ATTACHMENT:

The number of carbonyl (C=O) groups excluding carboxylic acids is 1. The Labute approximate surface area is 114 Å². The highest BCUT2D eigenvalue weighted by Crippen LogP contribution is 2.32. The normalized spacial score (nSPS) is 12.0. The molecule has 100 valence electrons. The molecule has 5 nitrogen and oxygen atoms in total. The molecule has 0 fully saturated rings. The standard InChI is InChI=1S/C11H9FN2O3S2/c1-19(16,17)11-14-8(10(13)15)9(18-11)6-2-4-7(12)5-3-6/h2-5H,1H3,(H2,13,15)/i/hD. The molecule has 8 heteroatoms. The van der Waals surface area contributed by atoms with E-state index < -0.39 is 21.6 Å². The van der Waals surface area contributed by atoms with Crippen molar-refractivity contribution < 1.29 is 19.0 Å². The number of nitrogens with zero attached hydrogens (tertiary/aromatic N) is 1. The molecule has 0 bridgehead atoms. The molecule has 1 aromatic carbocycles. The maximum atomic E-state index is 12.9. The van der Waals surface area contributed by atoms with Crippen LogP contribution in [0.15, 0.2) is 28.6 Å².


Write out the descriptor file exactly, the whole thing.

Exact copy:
The number of carbonyl (C=O) groups excluding carboxylic acids is 1. The Labute approximate surface area is 114 Å². The highest BCUT2D eigenvalue weighted by Crippen LogP contribution is 2.32. The normalized spacial score (nSPS) is 12.0. The molecule has 100 valence electrons. The molecule has 5 nitrogen and oxygen atoms in total. The molecule has 0 fully saturated rings. The standard InChI is InChI=1S/C11H9FN2O3S2/c1-19(16,17)11-14-8(10(13)15)9(18-11)6-2-4-7(12)5-3-6/h2-5H,1H3,(H2,13,15)/i/hD. The molecule has 8 heteroatoms. The van der Waals surface area contributed by atoms with E-state index < -0.39 is 21.6 Å². The van der Waals surface area contributed by atoms with Crippen molar-refractivity contribution < 1.29 is 19.0 Å². The number of nitrogens with zero attached hydrogens (tertiary/aromatic N) is 1. The molecule has 0 bridgehead atoms. The molecule has 1 aromatic carbocycles. The maximum atomic E-state index is 12.9. The van der Waals surface area contributed by atoms with Crippen LogP contribution in [0.15, 0.2) is 28.6 Å².